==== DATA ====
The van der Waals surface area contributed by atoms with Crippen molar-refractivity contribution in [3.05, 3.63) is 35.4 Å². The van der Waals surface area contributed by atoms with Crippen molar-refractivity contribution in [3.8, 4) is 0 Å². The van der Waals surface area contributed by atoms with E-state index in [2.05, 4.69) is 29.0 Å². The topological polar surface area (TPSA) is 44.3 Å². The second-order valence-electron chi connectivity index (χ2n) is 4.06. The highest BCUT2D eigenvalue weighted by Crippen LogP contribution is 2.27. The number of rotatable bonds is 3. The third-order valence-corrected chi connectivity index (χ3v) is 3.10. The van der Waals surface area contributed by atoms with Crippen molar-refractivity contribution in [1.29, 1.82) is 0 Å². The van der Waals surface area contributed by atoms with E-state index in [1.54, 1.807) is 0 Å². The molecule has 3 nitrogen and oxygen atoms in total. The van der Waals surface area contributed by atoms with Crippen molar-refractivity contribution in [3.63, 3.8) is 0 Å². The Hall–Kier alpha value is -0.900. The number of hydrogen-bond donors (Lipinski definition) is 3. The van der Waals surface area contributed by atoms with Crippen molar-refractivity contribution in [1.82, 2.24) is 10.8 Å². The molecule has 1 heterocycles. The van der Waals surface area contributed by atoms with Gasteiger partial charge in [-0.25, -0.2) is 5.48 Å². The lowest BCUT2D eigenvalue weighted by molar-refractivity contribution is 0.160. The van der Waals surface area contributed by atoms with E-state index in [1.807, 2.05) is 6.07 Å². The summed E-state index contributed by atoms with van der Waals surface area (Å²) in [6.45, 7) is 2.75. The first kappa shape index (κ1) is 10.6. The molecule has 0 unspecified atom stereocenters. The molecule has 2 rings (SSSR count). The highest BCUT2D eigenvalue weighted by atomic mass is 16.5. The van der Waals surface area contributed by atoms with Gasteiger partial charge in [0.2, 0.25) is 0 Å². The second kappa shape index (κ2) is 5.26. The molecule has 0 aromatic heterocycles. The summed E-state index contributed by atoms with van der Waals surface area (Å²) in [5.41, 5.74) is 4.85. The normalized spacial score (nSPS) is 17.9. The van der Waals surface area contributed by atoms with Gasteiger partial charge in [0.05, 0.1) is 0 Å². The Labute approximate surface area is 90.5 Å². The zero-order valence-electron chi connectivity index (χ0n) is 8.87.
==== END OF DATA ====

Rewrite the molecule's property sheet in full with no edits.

The van der Waals surface area contributed by atoms with Crippen molar-refractivity contribution in [3.05, 3.63) is 35.4 Å². The van der Waals surface area contributed by atoms with Crippen molar-refractivity contribution in [3.8, 4) is 0 Å². The van der Waals surface area contributed by atoms with E-state index in [2.05, 4.69) is 29.0 Å². The topological polar surface area (TPSA) is 44.3 Å². The second-order valence-electron chi connectivity index (χ2n) is 4.06. The highest BCUT2D eigenvalue weighted by Crippen LogP contribution is 2.27. The number of rotatable bonds is 3. The third-order valence-corrected chi connectivity index (χ3v) is 3.10. The van der Waals surface area contributed by atoms with Crippen molar-refractivity contribution in [1.29, 1.82) is 0 Å². The van der Waals surface area contributed by atoms with E-state index in [1.54, 1.807) is 0 Å². The molecule has 3 nitrogen and oxygen atoms in total. The van der Waals surface area contributed by atoms with Crippen molar-refractivity contribution in [3.63, 3.8) is 0 Å². The Hall–Kier alpha value is -0.900. The number of hydrogen-bond donors (Lipinski definition) is 3. The van der Waals surface area contributed by atoms with Crippen molar-refractivity contribution in [1.82, 2.24) is 10.8 Å². The molecule has 1 heterocycles. The van der Waals surface area contributed by atoms with Gasteiger partial charge in [-0.25, -0.2) is 5.48 Å². The lowest BCUT2D eigenvalue weighted by molar-refractivity contribution is 0.160. The van der Waals surface area contributed by atoms with E-state index in [1.807, 2.05) is 6.07 Å². The summed E-state index contributed by atoms with van der Waals surface area (Å²) in [6.45, 7) is 2.75. The first kappa shape index (κ1) is 10.6. The molecule has 0 unspecified atom stereocenters. The molecule has 2 rings (SSSR count). The highest BCUT2D eigenvalue weighted by atomic mass is 16.5. The van der Waals surface area contributed by atoms with Gasteiger partial charge in [0.2, 0.25) is 0 Å². The second kappa shape index (κ2) is 5.26. The molecule has 0 aromatic heterocycles. The summed E-state index contributed by atoms with van der Waals surface area (Å²) in [5.41, 5.74) is 4.85. The normalized spacial score (nSPS) is 17.9. The van der Waals surface area contributed by atoms with Gasteiger partial charge in [0.05, 0.1) is 0 Å². The Labute approximate surface area is 90.5 Å². The zero-order valence-electron chi connectivity index (χ0n) is 8.87.